Vaughn College has been competitively awarded nearly $3 million over five years as part of the Department of Education’s Hispanic-Serving Institutions (HSI) grant funding initiative. The funding is designed to assist with strengthening institutional programs, facilities, and services to expand the educational opportunities for Hispanic Americans and other underrepresented populations. The funding received by Vaughn will close the equity gap and increase the number of Hispanic and low-income students who have access to complete articulated new degree pathways in high-need science, technology, engineering and mathematics (STEM) disciplines.

“This grant supports the College’s vision to provide a transformational education that creates a lifetime of opportunity,” said Vaughn College President Dr. Sharon B. DeVivo. “Funding support of this magnitude allows us to develop degree programs, including cutting-edge laboratories, in areas that have incredible demand long-term providing students and their families assurance of a pathway to success.”

Vaughn will develop a computer engineering degree with a focus on cybersecurity content. This grant will also support the expansion of new undergraduate courses in the area. As technology advances, cyber threats increase in frequency and the demand for cybersecurity professionals is exceeding the supply. This grant supports high-need careers in automation engineering, computer hardware engineering and cybersecurity.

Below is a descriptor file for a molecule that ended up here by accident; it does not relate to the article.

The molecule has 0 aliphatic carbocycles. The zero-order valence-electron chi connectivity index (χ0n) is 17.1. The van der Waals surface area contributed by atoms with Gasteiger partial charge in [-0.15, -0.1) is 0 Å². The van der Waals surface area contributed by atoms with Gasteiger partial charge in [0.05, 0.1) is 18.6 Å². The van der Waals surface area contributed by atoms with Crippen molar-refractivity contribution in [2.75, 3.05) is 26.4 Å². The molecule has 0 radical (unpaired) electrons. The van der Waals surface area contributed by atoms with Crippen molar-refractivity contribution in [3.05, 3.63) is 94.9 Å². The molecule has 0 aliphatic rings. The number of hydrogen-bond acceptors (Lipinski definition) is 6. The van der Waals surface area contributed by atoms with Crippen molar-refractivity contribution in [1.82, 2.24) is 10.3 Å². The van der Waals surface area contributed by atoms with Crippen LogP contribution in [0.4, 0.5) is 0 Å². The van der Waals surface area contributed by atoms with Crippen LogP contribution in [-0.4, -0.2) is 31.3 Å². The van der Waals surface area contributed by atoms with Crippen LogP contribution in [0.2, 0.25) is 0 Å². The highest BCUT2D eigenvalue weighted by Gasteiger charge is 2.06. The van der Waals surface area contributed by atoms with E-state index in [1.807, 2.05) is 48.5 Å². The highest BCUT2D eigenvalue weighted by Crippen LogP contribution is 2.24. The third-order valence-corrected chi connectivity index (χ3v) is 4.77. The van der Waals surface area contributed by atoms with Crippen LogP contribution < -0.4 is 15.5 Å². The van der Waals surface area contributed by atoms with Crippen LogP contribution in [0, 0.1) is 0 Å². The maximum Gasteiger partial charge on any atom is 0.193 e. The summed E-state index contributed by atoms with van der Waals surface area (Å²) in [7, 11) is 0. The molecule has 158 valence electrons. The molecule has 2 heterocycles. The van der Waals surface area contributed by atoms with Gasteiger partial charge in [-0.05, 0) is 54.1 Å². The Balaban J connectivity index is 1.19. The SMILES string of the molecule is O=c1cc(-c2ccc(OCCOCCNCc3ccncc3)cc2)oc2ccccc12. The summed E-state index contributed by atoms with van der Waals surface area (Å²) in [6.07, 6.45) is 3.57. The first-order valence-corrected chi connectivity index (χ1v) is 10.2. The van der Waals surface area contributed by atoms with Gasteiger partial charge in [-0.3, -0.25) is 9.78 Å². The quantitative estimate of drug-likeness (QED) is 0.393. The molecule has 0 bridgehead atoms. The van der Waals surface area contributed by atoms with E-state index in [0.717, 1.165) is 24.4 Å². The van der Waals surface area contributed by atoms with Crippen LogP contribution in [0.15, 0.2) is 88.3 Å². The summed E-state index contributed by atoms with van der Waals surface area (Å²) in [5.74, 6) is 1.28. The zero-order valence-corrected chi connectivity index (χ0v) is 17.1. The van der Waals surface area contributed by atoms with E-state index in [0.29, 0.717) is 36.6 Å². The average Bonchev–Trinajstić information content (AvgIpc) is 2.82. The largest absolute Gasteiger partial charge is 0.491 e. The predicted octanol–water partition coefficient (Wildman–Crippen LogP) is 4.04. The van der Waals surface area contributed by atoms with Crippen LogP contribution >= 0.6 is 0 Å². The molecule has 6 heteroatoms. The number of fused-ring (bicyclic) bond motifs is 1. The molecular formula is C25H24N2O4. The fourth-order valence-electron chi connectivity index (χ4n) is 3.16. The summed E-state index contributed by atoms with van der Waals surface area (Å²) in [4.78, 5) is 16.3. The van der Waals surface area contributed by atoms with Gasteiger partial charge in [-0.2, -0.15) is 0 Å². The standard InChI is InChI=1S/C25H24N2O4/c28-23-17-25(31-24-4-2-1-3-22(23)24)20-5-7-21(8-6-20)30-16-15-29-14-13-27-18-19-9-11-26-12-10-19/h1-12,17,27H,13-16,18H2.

Vaughn College will support strategies that facilitate Hispanic and low-income students transition through upper division studies in high demand STEM fields, strengthen program equity for all students through robust outreach to high school and community colleges and through formal articulation agreements with community colleges. The program will include stackable certifications and innovative active-learning curriculum combined with targeted faculty professional development.

Working to increase opportunities for this target population to earn degrees in STEM, Vaughn College will develop partnerships with local employers and expose students to a comprehensive internship program. 

The principal investigator and Hispanic engineer, Assistant Professor Dr. Miguel Bustamante collaborated on this grant with Engineering and Technology Department Chair Dr. Hossein Rahemi. 

“The grant allows HSIs to enhance the quality of their programs, academic offerings, and institutional stability,” expressed Bustamante. “We look forward to utilizing this grant to expand our work with underserved student populations to guide them on their path to success.” 

To apply for a grant under Title V programs, an institution must have at least 25 percent enrollment of undergraduate full-time equivalent Hispanic students. 

To further Vaughn’s development of new, cutting-edge engineering content, Bustamante along with his colleague Associate Professor Dr. Shouling He, a mechatronic engineering expert, recently drafted and submitted a National Science Foundation grant concentrating on electric vehicle engineering and repair. Bustamante is a recent fellow of Mentor-Connect, a highly regarded mentoring program that curates technical resources and instruction to help faculty prepare competitive proposals to submit to the National Science Foundation Advanced Technological Education (NSF/ATE) program. The program focuses on the education of technicians for the high-technology fields that drive our nation’s economy.